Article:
Most analysts who cover WellPoint have noted this mixed performance and said there is “execution risk” to WellPoint’s acquisition of Amerigroup.
Still, they expect WellPoint’s latest deal to help it offset—or nearly offset—the negative impact it will feel from Obama’s health care law.
A provision of the law already has kicked in that requires health insurers to give rebates to customers when less than 80 percent of their premiums are spent on medical care. The threshold is 85 percent for large employers.
And beginning in 2014, health insurers no longer will be able to deny coverage to patients with pre-existing medical conditions. Nor will they be able to charge sicker patients higher premiums—beyond charging higher prices to older patients or tobacco users.
Those changes will pressure WellPoint’s ability to make money from its small-business and individual customers, which currently account for 30 percent of its annual profits from operations. None of its publicly traded peers are as vulnerable in those areas.
Brian Wright, an analyst at Monness Crespi Hardt in New York, estimates the hit to WellPoint’s overall operating profits could be as high as 15 percent—or $550 million annually beginning in 2014.
“The [Amerigroup] transaction plugs the potential hole,” Wright wrote in a July 10 note to investors.
WellPoint’s deals also are designed to capitalize on new opportunities created by the health care law, known as the Patient Protection & Affordable Care Act.
One of the biggest is the law’s privatization of benefits for so-called “dual eligibles”—seniors on Medicare whose incomes are low enough to also qualify for Medicaid.
These 9 million Americans rack up an annual health bill of $300 billion—or more than $33,000 per person. State governments, each of which operates its own Medicaid plan, are now soliciting bids from private companies to help keep those patients healthier and keep their bills down—something known in the industry as “disease management.”
WellPoint officials think its acquisitions of Amerigroup for Medicaid and CareMore for Medicare put it in a good position in states that account for $180 billion of the “dual eligible” spending. In all, the contracts for those states could bring WellPoint as much as $16 billion in annual revenue.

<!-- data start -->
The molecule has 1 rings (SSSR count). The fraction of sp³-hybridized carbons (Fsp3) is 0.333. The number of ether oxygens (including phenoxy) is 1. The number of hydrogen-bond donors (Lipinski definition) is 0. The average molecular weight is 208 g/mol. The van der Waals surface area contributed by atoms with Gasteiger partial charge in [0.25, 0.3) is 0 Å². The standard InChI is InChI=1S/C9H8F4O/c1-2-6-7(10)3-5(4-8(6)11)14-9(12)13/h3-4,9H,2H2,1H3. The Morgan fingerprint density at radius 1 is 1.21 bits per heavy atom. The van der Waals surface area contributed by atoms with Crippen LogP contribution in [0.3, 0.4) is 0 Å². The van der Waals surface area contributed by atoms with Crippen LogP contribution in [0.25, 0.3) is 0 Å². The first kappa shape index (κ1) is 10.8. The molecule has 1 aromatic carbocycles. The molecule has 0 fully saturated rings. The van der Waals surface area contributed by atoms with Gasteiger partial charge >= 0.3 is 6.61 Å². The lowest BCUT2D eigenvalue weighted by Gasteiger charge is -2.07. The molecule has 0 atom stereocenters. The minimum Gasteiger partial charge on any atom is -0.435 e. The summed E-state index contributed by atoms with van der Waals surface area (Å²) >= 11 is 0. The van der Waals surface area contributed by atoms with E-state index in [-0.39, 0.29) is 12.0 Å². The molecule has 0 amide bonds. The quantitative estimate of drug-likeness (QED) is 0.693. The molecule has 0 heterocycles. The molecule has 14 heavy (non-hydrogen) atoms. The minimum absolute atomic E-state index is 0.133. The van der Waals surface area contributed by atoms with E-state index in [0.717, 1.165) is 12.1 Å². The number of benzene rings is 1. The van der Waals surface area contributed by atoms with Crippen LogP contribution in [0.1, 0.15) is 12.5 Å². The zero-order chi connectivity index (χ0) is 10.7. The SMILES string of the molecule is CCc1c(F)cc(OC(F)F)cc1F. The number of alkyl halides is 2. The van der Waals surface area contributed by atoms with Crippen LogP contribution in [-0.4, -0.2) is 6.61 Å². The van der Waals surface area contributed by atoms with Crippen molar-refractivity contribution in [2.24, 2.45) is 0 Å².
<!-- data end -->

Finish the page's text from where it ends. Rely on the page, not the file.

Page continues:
The trick for WellPoint and its peers, however, is that no one has figured out a magic formula on disease management, said Alex Slabosky, the former chief of the M-Plan HMO and a Senior Smart Choice Medicare plan for seniors. Slabosky retired last year from Indiana University Health Plans.
“A lot of different organizations have different approaches on how to do disease management. I don’t think they’ve reached a point where they’ve mastered it,” Slabosky said.
He added that WellPoint is “buying these companies because they’re trying to buy the expertise, the policies and procedures. … It’s trying to find the organization that’s doing it most successfully.”
Slabosky said he expects WellPoint to acquire more disease management firms. There are few large ones, other than Tennessee-based HealthWays Inc., although there are myriad disease management firms being scaled up by venture capital firms now.
Being strong in Medicaid and disease management could prove vital for winning in the new online health insurance exchanges, too.
The Affordable Care Act raises various taxes to fund subsidies for buying private health insurance for Americans earning from 100 percent to 400 percent of the federal poverty limit.
It also asks states to expand their Medicaid programs to allow in families making up to 133 percent of the federal poverty limit.
As a result, WellPoint officials expect many patients to switch back and forth between exchanges and Medicaid from one year to the next. It will be important to be able to offer both kinds of services in each state where WellPoint operates.
The Obama health care law provides for some higher payments to insurers that attract sicker patients. But the road to higher profits for health insurers will still be to attract a good mix of healthy and sick customers—and to keep the sick customers’ costs down as much as possible by helping them manage their diseases.
WellPoint’s joint purchase of Bloom Health could help it prepare for exchanges run by state governments. In addition, it has been testing new insurance products on 23,000 customers to see what mix of sick and healthy patients they get and what amount of medical claims they generate.
Wayne DeVeydt, WellPoint’s chief financial officer, said during the June 6 investor conference the company wants to “really make sure that we’re in a position that, come 1/1/14, those investments that we’ve been embedding in this year actually pay off the way we want them to.”•